GrowTogether is a conceptual non-profit organization focused on supporting and encouraging the establishment of community gardens. The goal is to enhance local neighborhoods by fostering a sense of community and providing access to fresh produce. The organization aims to streamline and improve the user experience for booking and outreach processes on their new desktop site. By recognizing the need for better organization and collaboration within local communities, GrowTogether seeks to create a platform that effectively connects people and resources for the greater good.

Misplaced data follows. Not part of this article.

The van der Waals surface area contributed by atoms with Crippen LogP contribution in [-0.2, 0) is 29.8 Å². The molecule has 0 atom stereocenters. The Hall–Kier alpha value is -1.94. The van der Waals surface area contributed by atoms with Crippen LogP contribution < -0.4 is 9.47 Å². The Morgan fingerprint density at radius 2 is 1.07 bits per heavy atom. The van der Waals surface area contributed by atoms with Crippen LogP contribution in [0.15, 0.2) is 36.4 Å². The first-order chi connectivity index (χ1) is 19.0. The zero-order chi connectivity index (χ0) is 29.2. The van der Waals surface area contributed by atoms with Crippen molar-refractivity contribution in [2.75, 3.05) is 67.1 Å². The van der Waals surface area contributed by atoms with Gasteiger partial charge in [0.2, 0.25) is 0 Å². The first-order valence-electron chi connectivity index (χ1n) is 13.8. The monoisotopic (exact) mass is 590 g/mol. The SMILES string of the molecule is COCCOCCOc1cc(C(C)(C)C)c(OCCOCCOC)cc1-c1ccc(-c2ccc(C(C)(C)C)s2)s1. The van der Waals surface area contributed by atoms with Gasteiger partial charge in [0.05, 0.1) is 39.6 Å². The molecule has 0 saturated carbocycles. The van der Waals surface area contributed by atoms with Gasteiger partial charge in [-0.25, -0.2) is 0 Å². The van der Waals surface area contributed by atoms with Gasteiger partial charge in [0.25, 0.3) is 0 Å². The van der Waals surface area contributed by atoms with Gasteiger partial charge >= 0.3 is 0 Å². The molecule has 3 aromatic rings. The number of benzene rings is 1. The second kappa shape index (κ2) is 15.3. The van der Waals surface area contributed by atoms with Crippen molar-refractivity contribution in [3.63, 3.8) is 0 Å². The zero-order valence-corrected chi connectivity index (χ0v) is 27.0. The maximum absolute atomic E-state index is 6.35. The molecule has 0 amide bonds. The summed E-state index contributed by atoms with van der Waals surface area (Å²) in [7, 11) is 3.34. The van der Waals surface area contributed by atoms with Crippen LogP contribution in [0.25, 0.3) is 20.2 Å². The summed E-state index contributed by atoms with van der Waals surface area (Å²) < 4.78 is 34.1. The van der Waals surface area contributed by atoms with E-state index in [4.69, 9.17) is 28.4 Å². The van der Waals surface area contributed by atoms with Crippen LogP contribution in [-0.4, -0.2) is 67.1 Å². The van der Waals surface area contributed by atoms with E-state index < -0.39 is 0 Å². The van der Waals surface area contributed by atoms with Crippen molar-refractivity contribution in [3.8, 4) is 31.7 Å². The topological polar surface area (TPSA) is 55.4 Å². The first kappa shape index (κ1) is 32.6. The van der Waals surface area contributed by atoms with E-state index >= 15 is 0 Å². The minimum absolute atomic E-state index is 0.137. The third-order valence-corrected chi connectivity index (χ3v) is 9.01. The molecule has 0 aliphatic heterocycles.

4 Weeks
Tools used
Figma, Adobe Illustator, Adobe Photoshop 
My Role
I conducted user research including interviews and workflow analysis to understand needs. I then designed and prototyped high-fidelity interactive prototypes in Figma, developing responsive web and desktop interfaces following a mobile-first approach, and worked closely with developers to ensure the design was feasible and tested well with users.
Climate change is taking its toll on society through natural disasters and record-breaking temperatures. The need to increase our green footprint is imperative. Community gardens are a great way to combat the massive carbon footprint left so far. 
The goal is to create a website that serves as a central hub for individuals passionate about community gardens and environmental sustainability. Through a user-friendly interface and streamlined user flows, the website aims to facilitate volunteering, donations, and education about community gardens.